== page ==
The FDA issued a “Drug Safety Communication” on December 14, warning that repeated or lengthy use of general anesthetic and sedation drugs during surgeries or procedures in children younger than three years, or in pregnant women during their third trimester, “may affect the development of children’s brains.” The agency is requiring warning labels on all anesthetic agents and sedatives, including propofol, midazolam and all volatile anesthetic agents.
This warning is based on more than a decade’s worth of overwhelming and abundant animal data, and on conflicting data in humans. It has caused an uproar in the pediatric and obstetric communities. Many of us are scrambling to figure out what this means to our practices, and to the children and pregnant patients we care for. All sedatives and anesthetics have been implicated, although the FDA goes on to say that one brief anesthetic does not seem to be associated with developmental problems in children.
What is the evidence?
There are plentiful and compelling animal data showing increased neuronal cell death, apoptosis, and development problems with learning and memory in all types of young animals, including non-human primates, who are exposed to anesthetics. Ketamine, nitrous oxide, diazepam, propofol, midazolam, lorazepam and volatile agents have been studied and implicated. Opioids do not seem to cause apoptosis, and dexmedetomidine may not either.
The animal studies show that cell death and its consequences are more pronounced at certain developmental and neuronal ages. For example, anesthesia on postnatal day seven in mice has a more profound effect than anesthetics at other times. This time period correlates with the period of maximal synaptogenesis in mice.
Many theories exist as to how or why anesthetics disrupt normal cell growth and development. It is possible that interference with normal inhibitory and excitatory input to the nervous system may be responsible, or there may be alterations in connectivity of synapses and white matter tracts. Animals of a developmental age that is outside the critical time frame may still have cell death, but do not seem to develop learning issues.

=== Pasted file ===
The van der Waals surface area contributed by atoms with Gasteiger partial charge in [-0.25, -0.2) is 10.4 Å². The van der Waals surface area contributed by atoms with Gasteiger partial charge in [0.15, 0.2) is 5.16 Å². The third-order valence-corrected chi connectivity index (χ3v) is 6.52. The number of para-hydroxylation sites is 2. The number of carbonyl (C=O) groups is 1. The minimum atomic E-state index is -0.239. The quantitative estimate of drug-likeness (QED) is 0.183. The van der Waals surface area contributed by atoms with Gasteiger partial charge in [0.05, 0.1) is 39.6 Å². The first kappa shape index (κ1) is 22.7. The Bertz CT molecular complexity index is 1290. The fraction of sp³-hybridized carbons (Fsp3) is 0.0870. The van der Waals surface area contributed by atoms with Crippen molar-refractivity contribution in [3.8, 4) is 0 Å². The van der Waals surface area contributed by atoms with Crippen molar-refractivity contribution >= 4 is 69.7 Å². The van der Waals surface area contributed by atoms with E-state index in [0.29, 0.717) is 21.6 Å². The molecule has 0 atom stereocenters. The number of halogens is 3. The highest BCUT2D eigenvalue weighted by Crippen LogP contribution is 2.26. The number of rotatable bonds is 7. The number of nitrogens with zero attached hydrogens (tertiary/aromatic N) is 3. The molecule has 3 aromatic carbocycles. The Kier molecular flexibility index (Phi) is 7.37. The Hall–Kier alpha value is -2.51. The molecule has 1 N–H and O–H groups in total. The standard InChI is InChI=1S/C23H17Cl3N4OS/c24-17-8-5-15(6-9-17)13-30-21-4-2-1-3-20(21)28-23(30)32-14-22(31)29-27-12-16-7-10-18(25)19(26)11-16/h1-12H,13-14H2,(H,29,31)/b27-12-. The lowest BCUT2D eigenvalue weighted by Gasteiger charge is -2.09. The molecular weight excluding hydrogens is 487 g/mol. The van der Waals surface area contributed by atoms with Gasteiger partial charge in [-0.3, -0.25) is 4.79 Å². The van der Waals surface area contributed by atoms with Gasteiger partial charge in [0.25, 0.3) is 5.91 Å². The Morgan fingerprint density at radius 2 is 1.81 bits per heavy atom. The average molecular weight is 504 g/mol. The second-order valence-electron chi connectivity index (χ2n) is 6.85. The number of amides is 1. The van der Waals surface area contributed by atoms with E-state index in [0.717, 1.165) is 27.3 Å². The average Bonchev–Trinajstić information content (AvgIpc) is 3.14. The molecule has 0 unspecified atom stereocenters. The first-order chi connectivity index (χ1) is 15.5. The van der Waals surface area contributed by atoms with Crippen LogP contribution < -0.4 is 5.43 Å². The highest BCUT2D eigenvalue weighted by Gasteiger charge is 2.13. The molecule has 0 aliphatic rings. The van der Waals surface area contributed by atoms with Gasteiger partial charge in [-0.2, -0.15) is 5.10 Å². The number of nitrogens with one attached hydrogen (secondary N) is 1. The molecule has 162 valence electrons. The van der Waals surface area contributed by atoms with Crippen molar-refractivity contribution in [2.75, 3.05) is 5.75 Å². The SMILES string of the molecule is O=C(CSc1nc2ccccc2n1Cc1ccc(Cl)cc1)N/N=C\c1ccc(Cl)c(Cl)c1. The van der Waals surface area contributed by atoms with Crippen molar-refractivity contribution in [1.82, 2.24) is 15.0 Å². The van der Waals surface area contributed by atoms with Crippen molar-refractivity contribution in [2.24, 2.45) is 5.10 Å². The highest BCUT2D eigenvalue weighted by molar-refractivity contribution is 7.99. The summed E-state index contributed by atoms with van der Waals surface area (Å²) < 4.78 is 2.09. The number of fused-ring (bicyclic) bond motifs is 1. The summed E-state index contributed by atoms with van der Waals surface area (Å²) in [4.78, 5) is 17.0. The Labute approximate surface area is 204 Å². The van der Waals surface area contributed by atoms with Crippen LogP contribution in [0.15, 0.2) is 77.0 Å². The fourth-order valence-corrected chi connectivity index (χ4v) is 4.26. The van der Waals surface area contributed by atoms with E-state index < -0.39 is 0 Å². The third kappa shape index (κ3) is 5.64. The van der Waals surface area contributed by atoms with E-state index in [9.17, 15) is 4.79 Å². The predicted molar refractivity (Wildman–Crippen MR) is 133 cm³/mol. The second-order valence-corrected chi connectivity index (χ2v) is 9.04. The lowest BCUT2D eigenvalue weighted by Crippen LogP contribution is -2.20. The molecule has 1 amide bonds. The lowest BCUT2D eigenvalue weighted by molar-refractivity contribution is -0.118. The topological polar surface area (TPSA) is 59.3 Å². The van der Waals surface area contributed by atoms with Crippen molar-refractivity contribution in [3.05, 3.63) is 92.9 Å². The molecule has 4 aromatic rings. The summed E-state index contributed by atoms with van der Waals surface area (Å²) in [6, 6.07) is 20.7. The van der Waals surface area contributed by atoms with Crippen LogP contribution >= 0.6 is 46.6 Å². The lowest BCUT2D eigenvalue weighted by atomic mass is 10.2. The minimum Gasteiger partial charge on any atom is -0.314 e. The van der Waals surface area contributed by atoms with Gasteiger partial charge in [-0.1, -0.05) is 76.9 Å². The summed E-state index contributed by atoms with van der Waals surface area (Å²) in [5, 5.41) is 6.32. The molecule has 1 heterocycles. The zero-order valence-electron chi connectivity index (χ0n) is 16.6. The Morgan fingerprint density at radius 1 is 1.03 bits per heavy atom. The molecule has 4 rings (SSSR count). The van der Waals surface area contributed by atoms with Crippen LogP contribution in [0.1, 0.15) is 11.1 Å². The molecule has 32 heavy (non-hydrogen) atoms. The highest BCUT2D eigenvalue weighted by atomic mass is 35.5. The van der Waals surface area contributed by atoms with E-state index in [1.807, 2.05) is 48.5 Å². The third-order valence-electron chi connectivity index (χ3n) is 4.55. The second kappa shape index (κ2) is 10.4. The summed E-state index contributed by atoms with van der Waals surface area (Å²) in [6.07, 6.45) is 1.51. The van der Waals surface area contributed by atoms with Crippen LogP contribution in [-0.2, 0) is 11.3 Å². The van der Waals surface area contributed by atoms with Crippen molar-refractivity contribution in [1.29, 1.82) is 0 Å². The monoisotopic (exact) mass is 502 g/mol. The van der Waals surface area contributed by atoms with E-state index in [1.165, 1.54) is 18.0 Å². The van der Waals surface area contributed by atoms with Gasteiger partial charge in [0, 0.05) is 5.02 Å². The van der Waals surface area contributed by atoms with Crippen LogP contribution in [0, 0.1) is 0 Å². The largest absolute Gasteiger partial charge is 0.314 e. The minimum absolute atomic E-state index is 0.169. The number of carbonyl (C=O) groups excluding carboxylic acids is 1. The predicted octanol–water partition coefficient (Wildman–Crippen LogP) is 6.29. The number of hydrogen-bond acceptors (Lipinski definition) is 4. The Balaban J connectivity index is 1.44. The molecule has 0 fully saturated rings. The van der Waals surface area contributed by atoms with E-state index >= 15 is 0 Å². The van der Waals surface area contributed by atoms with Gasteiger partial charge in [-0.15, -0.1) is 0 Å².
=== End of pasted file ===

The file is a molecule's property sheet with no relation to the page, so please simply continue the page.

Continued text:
How do these data relate to humans?
Our period of maximum synaptogenesis is much longer (mid 2nd trimester to three years of age). Most children or pregnant women are receiving anesthesia or sedation for a surgical operation or other procedure. These patients NEED their procedures. The neurocognitive effects of surgery with and without anesthesia or sedative medications have not been well studied in animals for humane reasons.
Untreated pain in both adult and juvenile animals lead to increases in stress, inflammatory responses and a host of other complications. Human babies typically receive lavish attention and affection after a procedure, unlike animals who may be left alone to recover. Human growth and behavior are complex; siblings in the same family may have vastly differing degrees of achievement, learning difficulties and education. How do we evaluate the effect of one event amongst the many that make up early childhood?
Not surprisingly, the results of studies in children are mixed. Most are retrospective reviews of large databases. Most of these databases were collected for reasons unrelated to the anesthesia or surgery, but contain enough information that results can be extrapolated.